But in May last year, after months of pandemic closure and only take-out service, Yen was beaten with an ADA lawsuit alleging that her restaurant including the seating counter did not comply.

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She felt helpless, in corners and pressured to settle down.

“I have already paid $ 17,000,” Yen said.

Unable to pay a lump sum, she pays monthly payments.

“We support ADA laws. We want to be compliant. We support our communities with disabilities, but that’s not the way to go,” said San Francisco District 1 Supervisor Connie Chan.

“These lawsuits have never been about disability rights or disability access. They have always been designed to shake down small businesses,” Boudin said.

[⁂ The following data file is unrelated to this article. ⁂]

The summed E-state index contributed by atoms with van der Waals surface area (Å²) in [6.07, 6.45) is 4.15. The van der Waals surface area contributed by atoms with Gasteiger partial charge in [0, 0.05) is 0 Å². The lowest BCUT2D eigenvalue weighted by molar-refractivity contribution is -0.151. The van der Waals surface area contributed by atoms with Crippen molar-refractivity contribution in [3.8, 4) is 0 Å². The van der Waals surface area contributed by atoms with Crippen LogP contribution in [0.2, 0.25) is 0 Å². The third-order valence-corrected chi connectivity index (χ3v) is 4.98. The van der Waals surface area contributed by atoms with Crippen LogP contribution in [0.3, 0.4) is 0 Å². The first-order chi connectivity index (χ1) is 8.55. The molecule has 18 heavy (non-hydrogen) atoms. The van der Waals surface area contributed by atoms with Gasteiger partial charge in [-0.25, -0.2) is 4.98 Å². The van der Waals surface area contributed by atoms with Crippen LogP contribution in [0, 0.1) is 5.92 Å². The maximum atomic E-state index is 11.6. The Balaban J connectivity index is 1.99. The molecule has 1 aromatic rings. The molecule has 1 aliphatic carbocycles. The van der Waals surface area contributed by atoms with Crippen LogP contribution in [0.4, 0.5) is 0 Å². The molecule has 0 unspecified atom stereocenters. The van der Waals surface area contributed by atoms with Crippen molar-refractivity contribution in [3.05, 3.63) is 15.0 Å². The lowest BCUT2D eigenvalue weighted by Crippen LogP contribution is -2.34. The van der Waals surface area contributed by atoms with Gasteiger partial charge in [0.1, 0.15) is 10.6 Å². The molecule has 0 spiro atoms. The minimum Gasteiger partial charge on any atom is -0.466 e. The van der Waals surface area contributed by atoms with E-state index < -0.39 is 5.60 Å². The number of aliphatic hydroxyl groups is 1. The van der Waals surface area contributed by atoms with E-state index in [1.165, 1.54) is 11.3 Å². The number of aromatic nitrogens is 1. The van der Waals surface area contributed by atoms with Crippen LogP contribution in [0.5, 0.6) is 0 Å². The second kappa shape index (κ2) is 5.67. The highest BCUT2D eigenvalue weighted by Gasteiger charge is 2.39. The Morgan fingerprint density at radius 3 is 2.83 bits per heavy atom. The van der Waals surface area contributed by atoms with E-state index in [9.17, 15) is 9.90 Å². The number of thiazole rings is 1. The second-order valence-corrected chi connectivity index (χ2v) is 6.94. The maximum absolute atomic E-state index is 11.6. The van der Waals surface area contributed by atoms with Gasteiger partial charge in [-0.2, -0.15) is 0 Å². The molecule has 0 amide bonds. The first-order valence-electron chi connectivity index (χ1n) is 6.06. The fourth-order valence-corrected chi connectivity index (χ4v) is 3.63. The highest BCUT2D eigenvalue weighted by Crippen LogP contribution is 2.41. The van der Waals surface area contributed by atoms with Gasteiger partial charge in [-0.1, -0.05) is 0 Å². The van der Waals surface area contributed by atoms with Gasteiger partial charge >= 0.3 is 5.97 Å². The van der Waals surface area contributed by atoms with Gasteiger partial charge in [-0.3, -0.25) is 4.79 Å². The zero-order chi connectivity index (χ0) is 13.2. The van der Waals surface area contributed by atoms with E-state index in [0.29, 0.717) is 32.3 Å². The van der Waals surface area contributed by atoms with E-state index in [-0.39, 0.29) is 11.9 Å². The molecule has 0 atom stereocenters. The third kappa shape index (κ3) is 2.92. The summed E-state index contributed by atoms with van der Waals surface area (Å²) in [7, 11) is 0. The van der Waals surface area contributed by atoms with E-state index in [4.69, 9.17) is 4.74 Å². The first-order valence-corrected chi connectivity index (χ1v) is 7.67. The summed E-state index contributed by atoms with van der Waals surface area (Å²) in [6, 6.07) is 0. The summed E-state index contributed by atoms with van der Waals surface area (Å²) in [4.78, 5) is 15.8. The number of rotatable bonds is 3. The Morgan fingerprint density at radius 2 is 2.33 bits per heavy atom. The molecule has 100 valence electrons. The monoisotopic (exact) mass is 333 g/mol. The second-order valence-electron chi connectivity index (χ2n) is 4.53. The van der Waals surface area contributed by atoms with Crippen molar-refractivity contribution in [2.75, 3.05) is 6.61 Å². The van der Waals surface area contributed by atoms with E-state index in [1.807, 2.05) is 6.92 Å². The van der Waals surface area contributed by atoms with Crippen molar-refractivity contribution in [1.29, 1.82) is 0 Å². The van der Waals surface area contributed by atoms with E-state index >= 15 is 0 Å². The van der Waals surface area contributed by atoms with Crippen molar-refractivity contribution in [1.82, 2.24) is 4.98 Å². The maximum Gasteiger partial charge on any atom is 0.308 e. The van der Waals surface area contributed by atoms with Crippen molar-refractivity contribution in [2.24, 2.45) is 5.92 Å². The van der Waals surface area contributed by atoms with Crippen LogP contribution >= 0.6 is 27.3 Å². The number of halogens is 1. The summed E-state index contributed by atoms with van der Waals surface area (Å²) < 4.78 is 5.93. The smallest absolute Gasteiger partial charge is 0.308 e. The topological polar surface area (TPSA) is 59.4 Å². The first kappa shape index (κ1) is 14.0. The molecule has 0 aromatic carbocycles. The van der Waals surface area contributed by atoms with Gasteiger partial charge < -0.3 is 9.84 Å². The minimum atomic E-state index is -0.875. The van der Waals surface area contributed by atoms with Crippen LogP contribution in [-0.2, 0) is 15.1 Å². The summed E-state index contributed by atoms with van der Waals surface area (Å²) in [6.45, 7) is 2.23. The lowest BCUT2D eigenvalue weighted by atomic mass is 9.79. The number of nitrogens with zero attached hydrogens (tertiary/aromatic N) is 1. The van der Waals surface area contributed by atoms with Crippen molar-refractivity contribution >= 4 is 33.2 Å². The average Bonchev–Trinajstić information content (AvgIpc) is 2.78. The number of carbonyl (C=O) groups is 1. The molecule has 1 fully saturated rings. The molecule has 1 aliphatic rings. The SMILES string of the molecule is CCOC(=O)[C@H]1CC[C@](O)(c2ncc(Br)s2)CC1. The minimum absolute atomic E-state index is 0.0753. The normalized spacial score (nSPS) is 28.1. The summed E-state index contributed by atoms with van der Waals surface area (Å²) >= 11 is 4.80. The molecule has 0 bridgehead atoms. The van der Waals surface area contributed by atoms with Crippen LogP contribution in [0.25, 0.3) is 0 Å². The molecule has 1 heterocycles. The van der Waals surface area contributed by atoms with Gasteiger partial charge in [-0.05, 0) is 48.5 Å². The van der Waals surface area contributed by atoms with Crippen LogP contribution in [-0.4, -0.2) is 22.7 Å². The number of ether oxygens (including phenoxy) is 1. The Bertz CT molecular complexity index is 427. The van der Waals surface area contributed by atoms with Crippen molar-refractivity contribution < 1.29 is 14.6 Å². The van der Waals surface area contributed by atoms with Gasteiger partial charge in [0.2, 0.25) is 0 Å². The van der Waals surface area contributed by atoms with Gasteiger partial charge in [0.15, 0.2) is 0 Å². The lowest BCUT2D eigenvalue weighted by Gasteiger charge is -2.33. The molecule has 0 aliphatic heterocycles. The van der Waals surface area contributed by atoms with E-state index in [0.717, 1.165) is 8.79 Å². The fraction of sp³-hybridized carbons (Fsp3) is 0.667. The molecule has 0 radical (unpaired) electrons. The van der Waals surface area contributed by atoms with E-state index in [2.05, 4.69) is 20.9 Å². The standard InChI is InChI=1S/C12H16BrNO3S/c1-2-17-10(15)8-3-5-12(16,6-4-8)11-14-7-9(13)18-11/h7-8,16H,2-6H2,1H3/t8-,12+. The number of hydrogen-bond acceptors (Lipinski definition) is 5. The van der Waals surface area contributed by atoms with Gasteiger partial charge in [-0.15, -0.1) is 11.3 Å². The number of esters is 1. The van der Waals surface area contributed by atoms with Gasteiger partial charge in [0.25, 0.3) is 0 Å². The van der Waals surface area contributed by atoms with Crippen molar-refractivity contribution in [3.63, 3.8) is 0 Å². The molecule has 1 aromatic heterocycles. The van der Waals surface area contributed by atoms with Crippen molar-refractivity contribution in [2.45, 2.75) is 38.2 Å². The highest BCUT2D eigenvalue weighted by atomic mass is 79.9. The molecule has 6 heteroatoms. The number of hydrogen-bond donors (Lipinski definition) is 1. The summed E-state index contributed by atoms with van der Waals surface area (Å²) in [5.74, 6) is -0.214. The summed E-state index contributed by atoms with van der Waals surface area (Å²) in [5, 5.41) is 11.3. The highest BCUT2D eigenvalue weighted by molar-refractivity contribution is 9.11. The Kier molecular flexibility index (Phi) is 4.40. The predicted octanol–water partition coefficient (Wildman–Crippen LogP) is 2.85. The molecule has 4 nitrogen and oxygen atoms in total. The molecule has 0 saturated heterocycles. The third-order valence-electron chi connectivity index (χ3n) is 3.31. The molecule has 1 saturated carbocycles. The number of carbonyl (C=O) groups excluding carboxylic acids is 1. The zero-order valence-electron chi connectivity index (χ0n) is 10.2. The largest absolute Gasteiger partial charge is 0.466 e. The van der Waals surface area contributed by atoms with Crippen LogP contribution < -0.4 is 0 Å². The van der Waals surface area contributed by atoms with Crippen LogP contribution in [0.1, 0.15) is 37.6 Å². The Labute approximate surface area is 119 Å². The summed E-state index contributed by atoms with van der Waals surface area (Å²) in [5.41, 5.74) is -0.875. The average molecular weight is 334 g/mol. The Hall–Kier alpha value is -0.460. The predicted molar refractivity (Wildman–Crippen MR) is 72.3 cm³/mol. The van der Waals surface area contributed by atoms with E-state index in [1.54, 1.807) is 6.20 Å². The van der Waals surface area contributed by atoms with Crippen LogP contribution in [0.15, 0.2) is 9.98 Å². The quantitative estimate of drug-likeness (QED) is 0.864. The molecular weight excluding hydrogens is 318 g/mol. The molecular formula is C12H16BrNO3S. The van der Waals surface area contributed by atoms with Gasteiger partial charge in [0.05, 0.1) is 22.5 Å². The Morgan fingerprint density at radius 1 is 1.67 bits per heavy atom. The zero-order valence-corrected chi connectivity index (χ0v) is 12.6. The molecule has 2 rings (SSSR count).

Boudin’s lawsuit after more than a year of investigative work requires the San Diego-based firm to stop filing these lawsuits, pay civil fines and return all the money obtained to companies that have settled, including Amanda Yens.

“The fact that this has continued throughout the pandemic is unscrupulous,” said San Francisco Supervisor Aaron Peskin.

“Small, immigrant-owned businesses in my district and throughout San Francisco have fallen victim to fraudulent lawsuits trying to extort money from them,” Supervisor Peskin said in a prepared statement. “I am grateful to DA Boudin’s office for standing up for vulnerable victims and stopping the exploitation of immigrants.”

“We are deeply concerned that Potter Handy has created a business model based on suing – and making victims of – small, monolingual business owners under false pretenses,” said Cally Wong, CEO of API Council in a prepared statement. “We are pleased that the San Francisco District Attorney’s Office is standing up for victims, immigrants and small businesses through courageous action to hold those who abuse the law accountable.”

KPIX 5 has contacted Potter Handy for a statement.

Kenny Choi contributed to this report.